Children with a pervasive developmental disorder such as autism do not understand social cues, such as tone of voice or facial expressions and have difficulty interpreting what others are thinking or feeling. They may initially appear to develop typically and then begin to withdraw or become indifferent to social interactions at age two or three.
Verbal and nonverbal communication is another core area of concern for children with a pervasive developmental disorder such as autism. Specifically, children with autism usually demonstrate a delay in, or total lack of, spoken language, and may refer to themselves by their name instead of "I" or "me." If they possess language, they usually demonstrate an inability to initiate or sustain even a simple conversation. They may engage in stereotypical or repetitive use of language such as immediate or delayed echolalia or use words in an idiosyncratic manner.
Some children demonstrate unusual prosody such as speaking in a stiff, nasal, jerky or sing-song tone of voice. Their range of favorite topics is often very restricted, with little regard for the interests of the other person. While it can be hard to understand what children with autism are saying, their body language is also difficult to understand. Facial expressions, movements, and gestures rarely match what the child with autism is saying. Without meaningful gestures or language, children with autism are at a loss to let others know what they need. As a result, they may simply scream or grab what they want.
Restricted and repetitive behaviors or interests are the third, and final, core deficit area for children with autism. Many children with autism engage in repetitive movements or posturing such as rocking or twirling, hand or finger-flapping and toe-walking. Some may also engage in self-abusive behaviors such as biting or head-banging.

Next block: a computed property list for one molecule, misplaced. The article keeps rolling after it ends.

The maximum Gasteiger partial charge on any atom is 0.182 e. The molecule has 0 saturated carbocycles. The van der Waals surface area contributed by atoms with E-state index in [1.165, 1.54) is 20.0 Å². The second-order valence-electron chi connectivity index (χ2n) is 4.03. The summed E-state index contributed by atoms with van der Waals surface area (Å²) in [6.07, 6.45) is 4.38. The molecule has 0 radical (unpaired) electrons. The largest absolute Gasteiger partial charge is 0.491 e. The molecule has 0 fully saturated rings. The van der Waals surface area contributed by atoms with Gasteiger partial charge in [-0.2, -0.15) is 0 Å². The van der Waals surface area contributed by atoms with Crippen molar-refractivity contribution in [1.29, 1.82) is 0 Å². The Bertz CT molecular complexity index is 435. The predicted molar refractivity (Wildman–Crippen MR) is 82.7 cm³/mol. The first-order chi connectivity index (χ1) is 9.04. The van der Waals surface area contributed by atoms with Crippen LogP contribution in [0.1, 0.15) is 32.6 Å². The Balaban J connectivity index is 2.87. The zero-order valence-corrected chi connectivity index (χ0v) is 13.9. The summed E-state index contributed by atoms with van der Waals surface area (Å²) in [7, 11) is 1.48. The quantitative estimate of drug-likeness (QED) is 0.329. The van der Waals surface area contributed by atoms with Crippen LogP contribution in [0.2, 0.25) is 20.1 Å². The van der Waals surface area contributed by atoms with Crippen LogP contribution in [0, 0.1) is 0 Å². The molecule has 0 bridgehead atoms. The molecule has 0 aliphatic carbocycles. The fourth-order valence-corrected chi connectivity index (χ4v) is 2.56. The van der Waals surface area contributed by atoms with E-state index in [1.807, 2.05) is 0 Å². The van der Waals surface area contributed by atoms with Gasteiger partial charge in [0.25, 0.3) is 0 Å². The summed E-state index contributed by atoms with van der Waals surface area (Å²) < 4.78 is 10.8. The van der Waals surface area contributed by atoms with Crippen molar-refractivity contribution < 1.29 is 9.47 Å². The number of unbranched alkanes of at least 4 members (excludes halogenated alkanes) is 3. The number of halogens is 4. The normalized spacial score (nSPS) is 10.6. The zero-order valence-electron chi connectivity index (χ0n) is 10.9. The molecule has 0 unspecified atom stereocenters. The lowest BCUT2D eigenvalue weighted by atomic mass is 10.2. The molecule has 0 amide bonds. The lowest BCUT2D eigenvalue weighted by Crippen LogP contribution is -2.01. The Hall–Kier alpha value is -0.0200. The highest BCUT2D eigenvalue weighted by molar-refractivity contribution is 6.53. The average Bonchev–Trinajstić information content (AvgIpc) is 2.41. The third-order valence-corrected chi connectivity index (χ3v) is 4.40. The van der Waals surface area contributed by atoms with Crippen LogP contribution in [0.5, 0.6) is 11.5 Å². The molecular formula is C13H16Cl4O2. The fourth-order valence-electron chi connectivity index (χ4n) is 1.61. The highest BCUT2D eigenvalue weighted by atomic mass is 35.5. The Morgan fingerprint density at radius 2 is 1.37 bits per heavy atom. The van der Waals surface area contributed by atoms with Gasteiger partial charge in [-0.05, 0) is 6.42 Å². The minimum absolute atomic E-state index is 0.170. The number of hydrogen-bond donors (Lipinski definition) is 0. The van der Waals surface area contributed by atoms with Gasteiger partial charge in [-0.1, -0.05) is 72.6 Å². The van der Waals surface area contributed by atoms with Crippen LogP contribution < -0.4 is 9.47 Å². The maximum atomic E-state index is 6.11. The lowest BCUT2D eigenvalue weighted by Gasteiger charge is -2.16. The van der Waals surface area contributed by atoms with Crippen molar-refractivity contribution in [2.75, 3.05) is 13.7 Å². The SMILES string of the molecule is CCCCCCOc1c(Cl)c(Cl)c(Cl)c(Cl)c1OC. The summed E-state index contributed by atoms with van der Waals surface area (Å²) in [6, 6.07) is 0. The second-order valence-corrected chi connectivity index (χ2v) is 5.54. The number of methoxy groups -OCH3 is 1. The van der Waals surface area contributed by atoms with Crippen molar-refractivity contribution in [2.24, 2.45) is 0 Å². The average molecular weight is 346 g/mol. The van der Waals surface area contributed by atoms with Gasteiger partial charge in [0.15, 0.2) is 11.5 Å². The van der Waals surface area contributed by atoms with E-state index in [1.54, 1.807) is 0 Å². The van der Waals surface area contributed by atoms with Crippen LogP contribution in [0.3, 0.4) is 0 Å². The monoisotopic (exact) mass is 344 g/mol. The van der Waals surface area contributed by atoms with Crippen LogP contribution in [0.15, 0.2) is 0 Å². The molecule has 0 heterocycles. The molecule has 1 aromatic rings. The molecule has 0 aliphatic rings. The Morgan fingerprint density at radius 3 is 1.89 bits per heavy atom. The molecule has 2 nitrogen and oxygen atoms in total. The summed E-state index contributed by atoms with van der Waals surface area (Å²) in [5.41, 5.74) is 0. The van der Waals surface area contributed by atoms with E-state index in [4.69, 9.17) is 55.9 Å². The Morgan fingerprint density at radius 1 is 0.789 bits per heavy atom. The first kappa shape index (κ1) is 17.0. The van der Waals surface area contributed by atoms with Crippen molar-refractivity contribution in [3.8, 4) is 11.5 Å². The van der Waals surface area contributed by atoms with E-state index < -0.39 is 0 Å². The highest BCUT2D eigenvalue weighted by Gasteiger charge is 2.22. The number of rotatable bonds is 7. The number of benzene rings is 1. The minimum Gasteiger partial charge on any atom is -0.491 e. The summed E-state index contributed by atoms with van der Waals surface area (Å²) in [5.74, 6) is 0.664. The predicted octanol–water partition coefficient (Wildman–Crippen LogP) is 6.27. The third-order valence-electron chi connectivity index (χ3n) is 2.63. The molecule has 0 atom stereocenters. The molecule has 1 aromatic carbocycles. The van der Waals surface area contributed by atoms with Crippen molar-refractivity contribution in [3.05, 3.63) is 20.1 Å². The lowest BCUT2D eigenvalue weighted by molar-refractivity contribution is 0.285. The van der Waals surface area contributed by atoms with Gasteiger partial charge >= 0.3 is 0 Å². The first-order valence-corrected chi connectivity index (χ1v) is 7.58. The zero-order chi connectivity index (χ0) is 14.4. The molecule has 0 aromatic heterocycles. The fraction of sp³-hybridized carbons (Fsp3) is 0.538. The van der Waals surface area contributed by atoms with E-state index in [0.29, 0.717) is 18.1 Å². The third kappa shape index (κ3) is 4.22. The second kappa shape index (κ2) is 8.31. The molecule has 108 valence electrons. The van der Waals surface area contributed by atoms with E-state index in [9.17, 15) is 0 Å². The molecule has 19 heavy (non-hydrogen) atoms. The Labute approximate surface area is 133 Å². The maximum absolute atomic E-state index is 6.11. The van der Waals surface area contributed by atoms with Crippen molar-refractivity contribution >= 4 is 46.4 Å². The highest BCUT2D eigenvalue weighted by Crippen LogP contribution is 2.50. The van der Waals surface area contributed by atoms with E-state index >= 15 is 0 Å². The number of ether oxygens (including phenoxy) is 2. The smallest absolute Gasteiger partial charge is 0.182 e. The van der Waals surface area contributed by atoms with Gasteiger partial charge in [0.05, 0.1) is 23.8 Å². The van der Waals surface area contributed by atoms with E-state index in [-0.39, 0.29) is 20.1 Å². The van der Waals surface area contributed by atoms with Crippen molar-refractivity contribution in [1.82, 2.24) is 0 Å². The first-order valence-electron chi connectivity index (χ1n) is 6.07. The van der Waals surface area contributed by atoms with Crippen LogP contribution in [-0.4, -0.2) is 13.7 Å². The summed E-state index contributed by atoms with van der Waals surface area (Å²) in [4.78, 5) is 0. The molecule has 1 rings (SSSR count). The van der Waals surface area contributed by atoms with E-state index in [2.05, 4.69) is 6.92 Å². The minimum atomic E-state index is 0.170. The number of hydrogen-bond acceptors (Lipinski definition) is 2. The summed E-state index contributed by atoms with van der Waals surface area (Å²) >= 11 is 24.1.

Young children with autism may demonstrate an inability to play with a variety of toys or will use the toys in non-functional or unconventional ways, such as lining up objects or spinning the wheels on a car rather than rolling it along the floor. Children with autism also have difficulty with the concept of fantasy or make-believe play and they are unable to play interactively with other children. Finally, children with autism often demonstrate an inflexible adherence to specific, nonfunctional routines and rituals and will become extremely upset if these routines or rituals are not strictly followed.
In addition to the core deficit areas described above, many children with autism have a reduced sensitivity to pain, but are hyper sensitive to sensations such as sound, touch, or other sensory stimulation. These different sensitivities may contribute to behavioral symptoms such as a resistance to cuddling or hugging. A child with autism may fall and break an arm, yet never cry. Another may bash his head against a wall and not wince, but a light touch may make the child scream with alarm.
Each of the symptoms within the three core deficit areas, as well as the sensory issues, range on a continuum from mild to severe and will present differently in each child. However, all children with autism will display communication, social, and behavioral deficits to some degree.